I just finished reading this book. For those of you interested, you can check it out at here: http://meadvillelibrary.org/.
Ryan laughed at me last night as I chattered excitedly about this book. “Wow,” he said, pausing mid-chord on his guitar, “You sure have a lot to say about this book.” We laughed and I said, “Listen to this.” completely undeterred.
Overall, I appreciated Talking Back to Facebook, a lot. I found it a well-written, straightforward informational guide on the perks and perils of social media written from an educated, secular point of view. James P. Steyer is a father of three teenagers who genuinely seems to care about how the next generation deals with the technological inundation of the twenty-first century. I appreciate and can commend his willingness to take a more controversial stance on social media. I recommend Talking Back to Facebook for the mature and grounded, eighteen and older. Talking Back to Facebook is not unnecessarily explicit, but Steyer does not mince words either.
A few quotes from Talking Back to Facebook and a few of my own thoughts, in conclusion…
“It’s called age compression. Marketers use this term to describe how kids at increasingly younger ages are modeling behavior that older children once did. Indeed some of the fashion items and toys that were once deemed appropriate for teens are increasingly clear in the lives of preteens and occasionally even preschoolers. Lately we’ve see some outrageous examples where the fashion industry is encouraging little girls to dress up as sexy adults. This form of “age compression” is particularly disturbing to child development experts when it takes on sexual connotations. Increasingly, younger children are modeling adult like sexual behavior without having anywhere near the intellectual or emotional capacity to understand what they are actually saying or doing. Needless to say, psychologists and many parents worry about the impact in both the short and long-term.” (page 68, James P. Steyer)
“In one 2009 study, nearly half of all three-to-six-year-old girls said they were worried about getting fat.” (page 126, James P. Steyer (Study originally published in Sharon Hayes and Stacey Tantkeff-Dunn’s, “Am I Too Fat to Be a Princess?” published in the British Journal of Developmental Pyschology 28, no. 2 (2010): 413-26)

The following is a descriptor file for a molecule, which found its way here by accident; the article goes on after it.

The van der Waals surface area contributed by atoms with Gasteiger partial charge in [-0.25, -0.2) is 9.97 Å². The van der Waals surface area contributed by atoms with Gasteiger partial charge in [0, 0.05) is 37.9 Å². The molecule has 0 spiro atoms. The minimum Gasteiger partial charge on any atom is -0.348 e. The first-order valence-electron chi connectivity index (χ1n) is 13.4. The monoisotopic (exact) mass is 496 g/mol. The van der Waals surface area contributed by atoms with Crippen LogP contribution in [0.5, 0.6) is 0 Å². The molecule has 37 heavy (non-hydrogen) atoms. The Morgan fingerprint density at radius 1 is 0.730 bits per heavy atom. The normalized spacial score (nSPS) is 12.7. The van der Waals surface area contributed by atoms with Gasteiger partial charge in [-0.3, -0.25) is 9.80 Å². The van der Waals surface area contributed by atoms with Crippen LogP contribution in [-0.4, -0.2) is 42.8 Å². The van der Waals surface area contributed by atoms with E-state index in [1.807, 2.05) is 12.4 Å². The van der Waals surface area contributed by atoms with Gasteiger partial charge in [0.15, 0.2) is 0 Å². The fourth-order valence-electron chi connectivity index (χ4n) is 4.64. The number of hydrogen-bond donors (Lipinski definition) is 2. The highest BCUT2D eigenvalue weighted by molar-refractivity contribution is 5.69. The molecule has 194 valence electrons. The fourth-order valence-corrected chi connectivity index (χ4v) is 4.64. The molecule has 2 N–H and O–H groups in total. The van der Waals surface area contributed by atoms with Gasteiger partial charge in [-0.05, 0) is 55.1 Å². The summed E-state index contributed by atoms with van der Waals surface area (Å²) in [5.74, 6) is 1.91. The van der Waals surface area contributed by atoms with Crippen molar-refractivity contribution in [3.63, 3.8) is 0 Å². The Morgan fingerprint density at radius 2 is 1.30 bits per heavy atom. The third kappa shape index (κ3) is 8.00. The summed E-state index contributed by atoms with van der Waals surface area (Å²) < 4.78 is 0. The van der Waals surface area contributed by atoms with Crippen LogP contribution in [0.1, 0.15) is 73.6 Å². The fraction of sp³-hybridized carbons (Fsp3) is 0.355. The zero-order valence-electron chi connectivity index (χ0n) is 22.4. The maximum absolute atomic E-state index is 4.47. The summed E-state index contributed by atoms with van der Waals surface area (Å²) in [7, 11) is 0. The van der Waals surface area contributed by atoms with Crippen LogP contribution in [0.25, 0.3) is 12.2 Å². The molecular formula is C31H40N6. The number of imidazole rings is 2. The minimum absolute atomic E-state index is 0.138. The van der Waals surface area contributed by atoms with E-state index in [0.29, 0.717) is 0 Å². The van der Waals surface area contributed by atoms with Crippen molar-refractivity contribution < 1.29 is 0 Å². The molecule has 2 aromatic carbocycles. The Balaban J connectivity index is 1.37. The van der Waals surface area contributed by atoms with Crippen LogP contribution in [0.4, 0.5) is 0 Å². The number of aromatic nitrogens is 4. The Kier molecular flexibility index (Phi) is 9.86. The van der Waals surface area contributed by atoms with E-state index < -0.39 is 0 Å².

Let’s not live in ignorance. While anorexia and self-image issues used to primarily inflict preteens, teenagers and young adults, the issue is becoming more and more rampant in girls down to preschool age. The question we must ask ourselves, How can we combat this reality with our own young girls? I suggest that it starts within ourselves — and our own personal outlook. Most children learn primarily by example. What kind of worldview, outlook, and perspective are we transmitting to them by how we live? Our focus will become theirs.
“…a relatively small but extremely profitable segment of the video game industry has fed millions of kids and teens a steady diet of increasingly graphic ad often repulsive violence. Women are portrayed as hookers ………………, and characters are shot, maimed, and decapitated in ever more graphic, lifelike depictions. When my colleagues at Common Sense create video montages of some of the more graphic violent video games for public hearings or legal and legislative efforts, I literally cannot watch some of the stuff. It’s simply too gruesome. Moreover, because it is interactive, gamers personally and repeatedly engage in these repulsive actions on their gaming devices, but that’s simply the norm for video games with ultra-violent and sexually violent content.” (page 71, James P. Steyer)
I had to edit this quote because of my own blog readership. And this is the NORM for video games available at our local department stores? What are YOU going to do to speak up about this issue? I am going to suggest that we can’t afford to remain silent on this issue as Christians. While Steyer argues that developers and producers have the constitutional right to create and sell whatever messages they want, I disagree.
“It was never the intent to limit the creative expression rights of the game developers. No matter how inappropriate or disgusting some of the images may have been, developers and producers have the right to create whatever messages and video games they want. I teach constitutional rights at Stanford, and I’ve long been a staunch defender of the First Amendment and its protection of creative freedoms. The only matter that we cared about was the sale of these ultra-violent n sexually violent games to children and younger teens.” (page 72, James P. Steyer)
Even though I can respect Steyer’s point of view, I cannot agree as a Christian. Selling and promoting games or movies that depict gruesome violence, abuse of women, and sexual violence as acceptable should never be a constitutional right. In my opinion it seems rather ignorant to believe that age restrictions will keep highly rated games or movies from getting into the hands of underage children, furthermore when did it become acceptable to abuse women and torture other people for fun at ANY AGE? That should never be a constitutional right…in any country. (And for the record, I don’t care how politically incorrect my conclusions are.)
I can’t understand why we are surprised at school shootings and other pointless outbursts of violence anymore. What makes us think that what is accepted (as a constitutional right no less) in a virtual world will not supplant itself into reality?
“Leaders in the traditional entertainment industry have long acknowledged that movies like Natural Born Killers and The Saw can negatively impact young people and that violence is a public health issue for kids.” (page 73, James P. Steyer)
Simply a public health issue? (She scoffs.) And how can se assume it is only a “public health issue” for children? When are you ever old enough to process horrific violence and abuse?
Never. (She dares to suggest.)